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6 Books I Loved This Year
I need to confess something: This year I read less than last year — and probably than the year before that. I found it harder to…
I need to confess something: This year I read less than last year — and probably than the year before that. I found it harder to concentrate. During the second half of the year, I finished a major revision of my manuscript and I couldn’t bear looking at words anymore, unless I absolutely needed to (i.e. for work).
I also started taking on more hobbies outside of reading (!) and found myself gravitating toward visual, tactile activities. I needed a break! And that’s okay.
That being said, I love a good year-end book round-up. For this list of books I loved, I focused on books that were released this year; it’s not a comprehensive list but more of a highlight reel. These books inspired my own personal growth and craft.
1. Brown Neon
Raquel writes intelligently and beautifully about art, and has been an important figure for me in my own writing for years now. “Brown Neon” is an “art butch memoir, part ekphrastic travel diary, part queer family tree.” It’s tender, honest and thought-provoking. The desert plays a large role in these essays, along with borders, visual art/visual language and heartbreak. Just like the desert, “Brown Neon” is expansive.
My dear friend Lio Min wrote a YA novel unlike any I’ve read in the past few years — music, art, chosen family, creative dreams and more come together in this romance. Yes, it’s about growing pains and feeling seen, but it’s also about what it means to be an artistic person in a confusing world. Lio’s writing always inspires me and this book is no exception.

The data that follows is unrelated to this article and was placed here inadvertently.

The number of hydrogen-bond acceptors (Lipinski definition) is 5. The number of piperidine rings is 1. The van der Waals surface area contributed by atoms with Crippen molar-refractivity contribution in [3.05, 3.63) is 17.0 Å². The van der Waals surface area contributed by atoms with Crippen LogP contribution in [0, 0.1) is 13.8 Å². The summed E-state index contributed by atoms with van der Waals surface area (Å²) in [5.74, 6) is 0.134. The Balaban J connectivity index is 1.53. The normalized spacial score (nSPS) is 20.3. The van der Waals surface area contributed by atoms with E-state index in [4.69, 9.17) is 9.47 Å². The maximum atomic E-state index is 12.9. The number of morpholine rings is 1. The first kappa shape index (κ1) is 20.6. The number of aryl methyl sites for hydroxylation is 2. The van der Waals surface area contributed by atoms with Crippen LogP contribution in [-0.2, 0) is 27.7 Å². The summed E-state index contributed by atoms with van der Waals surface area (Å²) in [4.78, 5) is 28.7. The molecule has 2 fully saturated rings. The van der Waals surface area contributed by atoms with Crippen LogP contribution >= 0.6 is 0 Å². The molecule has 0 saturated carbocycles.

I will always read more books on friendship, and “Fiona and Jane” definitely made it to the top of my list this year. It’s messy and complicated — so, also relatable and complex. It was the type of book I was sad to put down when I finished reading it.
I admire writers who can weave the personal with the research-driven, and Danyel Smith does that expertly in this book. I learned so much about music history and also reflected on how music shapes our attitudes about the world. Danyel takes us through her childhood through the present, weaving in her experiences in media. There’s clearly so much more to the story, and I hope Danyel gives us another book soon.
Remember how I love books about friendship? This one hit me hard, with its third-person “we” narrative that captured a group of friends growing up in Queens. Rarely have I felt so seen by a group of characters as they move through adolescence and adulthood, asking themselves what life they truly want to live.
There’s a poem in this book that I cannot stop thinking about (“Bless This House”), and that’s a testament to Warsan Shire’s writing in this collection overall. It’s the type of book I find myself compelled to read out loud. It’s also a book that reminded me to tap into anger a little more often, to write about the things that seem too heavy but can be made lighter when you set them ablaze.
Evette is an incredible writer and editor and I couldn’t wait to read her newest book. We first connected through Bitch magazine and I think she deserves all the things! Start by reading this necessary, unflinching book that dives into how pop culture, health, dating, politics and more are deeply affected by fatphobia. It’s a really important look at how much it shapes everything from our most private moments to public policy decisions.